Born in 1959 and called Barbara Millicent Roberts, she is the oldest of seven brothers: Skipper, Tutti, Todd, Stacie, Shelly and Krissy Roberts. Young and attractive blond girl, always being engaged to Ken Carson (very charming as well), met on a TV set in 1961. They were never married and stopped their relationship in 2004, after more than forty years. She has been single for a while, except for a brief relationship with Blaine, a surfer, for then get together again with the old boyfriend.
Yes, we are talking about the most beloved toy doll ever: Barbie.
But, can a plastic girl tell us something about the relationship between science and society? Something that is usually considered nothing more than a toy may hide many curiosities …
Mars and Barbie
Barbie Mars Explorer, a new astronaut doll, was released the last 5 August, in time to celebrate the first year on Mars of the famous NASA rover, Curiosity.
For this project, Mattel consulted a NASA team to ensure the right look to the doll. Barbie was, therefore, equipped with oxygen tanks, helmet, boots and space suit. Obviously all pink colored! Out of the package, appears Curiosity along with an invitation to visit Women@NASA for more information.
In her life Barbie carried out more than 130 different professions. This is not the first time that she arrives in space. The blonde doll wore the first space suit in 1965, four years before Armstrong landed on the moon and eighteen years before Sally Ride, the first American woman who flew in the space. Moreover, Barbie has been an astronaut also in 1985 and went to Space Camp in 1998.
Mattel declared “Barbie continues to represent a model for girls … The brand launched a series of dolls focusing on occupations usually poorly represented by women, in particular those known as STEM (science, technology, engineering and mathematics)”.
Is it just marketing? And why a space agency resorts to the most famous Toy Stores to promote dialogue between scientists, children and their families? Maybe, they discovered the power of toys.
There are many examples. In year 2008, NASA captured the attention of many Americans thanks to Buzz Lightyear – the famous space ranger and protagonist of the movie ‘Toy Story’- sent on the International Space Station for a year and a half. Or again, with Barbie Geek and Chic in 2010 Mattel started a major collaboration with the American association representing women graduates in engineering.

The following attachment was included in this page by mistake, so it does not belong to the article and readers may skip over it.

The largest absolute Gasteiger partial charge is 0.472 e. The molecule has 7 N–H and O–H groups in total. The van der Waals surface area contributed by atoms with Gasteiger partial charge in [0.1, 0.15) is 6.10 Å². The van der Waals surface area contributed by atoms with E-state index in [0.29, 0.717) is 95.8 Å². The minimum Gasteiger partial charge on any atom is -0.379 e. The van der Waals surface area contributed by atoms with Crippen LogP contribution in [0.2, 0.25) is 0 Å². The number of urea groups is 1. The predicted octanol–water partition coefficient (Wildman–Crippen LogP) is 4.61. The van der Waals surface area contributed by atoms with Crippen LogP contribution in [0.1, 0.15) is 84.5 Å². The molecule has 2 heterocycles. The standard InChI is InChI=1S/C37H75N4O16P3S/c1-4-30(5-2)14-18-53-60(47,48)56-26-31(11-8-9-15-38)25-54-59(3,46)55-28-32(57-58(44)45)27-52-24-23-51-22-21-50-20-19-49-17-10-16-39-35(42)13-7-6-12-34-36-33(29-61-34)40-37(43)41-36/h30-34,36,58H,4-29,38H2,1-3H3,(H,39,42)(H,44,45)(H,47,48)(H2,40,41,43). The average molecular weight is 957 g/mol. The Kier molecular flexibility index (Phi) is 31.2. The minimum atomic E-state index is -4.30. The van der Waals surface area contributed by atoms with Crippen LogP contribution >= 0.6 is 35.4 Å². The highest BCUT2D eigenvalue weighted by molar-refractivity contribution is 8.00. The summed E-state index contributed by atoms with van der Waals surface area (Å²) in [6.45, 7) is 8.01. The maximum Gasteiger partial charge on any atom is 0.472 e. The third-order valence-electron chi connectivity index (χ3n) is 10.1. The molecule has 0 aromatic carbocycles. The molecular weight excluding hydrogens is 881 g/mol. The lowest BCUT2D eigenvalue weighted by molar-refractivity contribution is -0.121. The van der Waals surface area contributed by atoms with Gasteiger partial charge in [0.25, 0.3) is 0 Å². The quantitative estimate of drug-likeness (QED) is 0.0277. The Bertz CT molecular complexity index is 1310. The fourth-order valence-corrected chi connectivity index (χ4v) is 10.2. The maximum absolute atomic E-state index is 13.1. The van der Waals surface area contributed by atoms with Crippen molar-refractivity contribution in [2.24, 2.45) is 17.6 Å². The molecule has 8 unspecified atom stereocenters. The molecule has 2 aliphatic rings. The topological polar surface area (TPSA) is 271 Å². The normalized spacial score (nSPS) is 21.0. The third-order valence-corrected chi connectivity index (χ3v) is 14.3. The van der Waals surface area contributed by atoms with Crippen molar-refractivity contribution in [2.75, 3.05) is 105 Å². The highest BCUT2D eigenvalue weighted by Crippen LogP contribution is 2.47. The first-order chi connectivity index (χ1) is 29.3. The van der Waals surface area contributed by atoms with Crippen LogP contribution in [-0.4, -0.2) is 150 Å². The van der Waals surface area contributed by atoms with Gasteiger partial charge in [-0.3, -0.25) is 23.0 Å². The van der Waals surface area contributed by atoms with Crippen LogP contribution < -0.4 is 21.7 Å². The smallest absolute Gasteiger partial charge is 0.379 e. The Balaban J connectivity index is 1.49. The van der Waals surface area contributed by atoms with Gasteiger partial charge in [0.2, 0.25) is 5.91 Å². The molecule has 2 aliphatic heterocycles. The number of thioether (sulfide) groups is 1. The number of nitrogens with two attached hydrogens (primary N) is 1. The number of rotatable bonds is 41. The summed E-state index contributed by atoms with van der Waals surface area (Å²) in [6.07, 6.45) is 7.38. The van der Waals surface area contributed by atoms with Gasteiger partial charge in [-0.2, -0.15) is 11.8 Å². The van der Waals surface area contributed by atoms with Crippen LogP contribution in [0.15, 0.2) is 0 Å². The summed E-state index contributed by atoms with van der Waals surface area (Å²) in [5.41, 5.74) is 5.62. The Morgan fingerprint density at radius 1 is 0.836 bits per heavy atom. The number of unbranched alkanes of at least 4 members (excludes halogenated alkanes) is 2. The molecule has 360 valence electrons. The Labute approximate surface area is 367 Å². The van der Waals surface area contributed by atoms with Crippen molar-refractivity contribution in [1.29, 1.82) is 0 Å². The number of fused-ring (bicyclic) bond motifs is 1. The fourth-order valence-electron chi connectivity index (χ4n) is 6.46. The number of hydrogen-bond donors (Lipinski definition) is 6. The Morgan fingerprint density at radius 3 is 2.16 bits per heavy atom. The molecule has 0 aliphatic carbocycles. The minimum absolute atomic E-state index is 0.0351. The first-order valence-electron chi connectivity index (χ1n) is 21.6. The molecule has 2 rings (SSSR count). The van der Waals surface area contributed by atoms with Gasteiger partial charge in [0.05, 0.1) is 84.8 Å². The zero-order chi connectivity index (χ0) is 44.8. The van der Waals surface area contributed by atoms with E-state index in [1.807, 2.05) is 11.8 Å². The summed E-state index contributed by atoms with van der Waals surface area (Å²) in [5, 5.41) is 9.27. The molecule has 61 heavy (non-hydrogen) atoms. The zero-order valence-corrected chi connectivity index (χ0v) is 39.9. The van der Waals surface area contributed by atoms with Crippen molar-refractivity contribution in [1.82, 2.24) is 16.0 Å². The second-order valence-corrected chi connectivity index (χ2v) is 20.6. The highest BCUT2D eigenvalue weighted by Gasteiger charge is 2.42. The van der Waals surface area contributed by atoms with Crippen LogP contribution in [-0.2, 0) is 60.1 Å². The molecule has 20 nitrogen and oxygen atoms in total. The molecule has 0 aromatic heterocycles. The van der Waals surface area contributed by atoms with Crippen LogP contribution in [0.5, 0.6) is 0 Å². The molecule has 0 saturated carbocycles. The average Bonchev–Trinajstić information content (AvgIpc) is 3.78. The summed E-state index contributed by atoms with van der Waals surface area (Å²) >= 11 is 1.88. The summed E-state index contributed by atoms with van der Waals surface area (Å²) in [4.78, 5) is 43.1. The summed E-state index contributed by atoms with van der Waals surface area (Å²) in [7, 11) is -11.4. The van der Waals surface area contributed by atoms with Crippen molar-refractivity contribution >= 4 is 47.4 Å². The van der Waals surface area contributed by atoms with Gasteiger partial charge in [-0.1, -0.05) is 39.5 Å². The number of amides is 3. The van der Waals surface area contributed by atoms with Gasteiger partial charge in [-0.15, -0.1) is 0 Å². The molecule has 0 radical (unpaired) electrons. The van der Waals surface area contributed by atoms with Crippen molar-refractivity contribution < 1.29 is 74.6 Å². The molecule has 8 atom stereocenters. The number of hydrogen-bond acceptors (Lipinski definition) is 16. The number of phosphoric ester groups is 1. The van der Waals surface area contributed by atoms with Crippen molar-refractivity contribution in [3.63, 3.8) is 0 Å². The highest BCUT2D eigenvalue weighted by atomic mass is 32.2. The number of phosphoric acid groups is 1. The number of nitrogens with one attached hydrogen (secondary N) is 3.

However, sometimes the story changes direction. In fact, it can happen that people complain with the toymaker who neglects science and, in particular, when ethical, scientific and environmental issues are involved. In these cases the role of society is fundamental, even when talking about toys.
It is June 2011 when Ken Carson – Barbie’s boyfriend – discovers a terrible secret: Barbie is taking part in the Indonesian rainforest destruction. A video-shock released by Greenpeace reveals Mattel economic connections with Asia Pulp and Paper, a company that works without respecting the Forest Stewardship Council requirements (the brand that certifies forests).
Greenpeace investigations, in addition to many data and certificates of the company- and also Disney, Hasbro and Lego – show that the toy packaging comes from rainforests. Within a few days the video-shock becomes one of the most viewed on YouTube and it is translated into twenty languages??, including Italian, Chinese and Arabic.
Activists cover the headquarters of Mattel in El Segundo, California, with a giant poster: on the top an angry Ken saying “Barbie, it’s over, I don’t hang out with girls involved in deforestation”.
Citizens from all over the world send hundreds of mails to Mattel. Barby’s Facebook page is temporarily closed because saturated of messages. However, despite this situation, Mattel does not take any official position on the Indonesian issue.
More or less at the same time, another global toy corporation, Lego, dramatically reduces the amount of packaging used, verifying that the paper used comes from certified forests and increasing recycling.
Finally, in October 2011, Mattel announces a corporate strategy for paper procurement that respects the rainforests as well, putting an end to a rather unconventional environmentalist issue.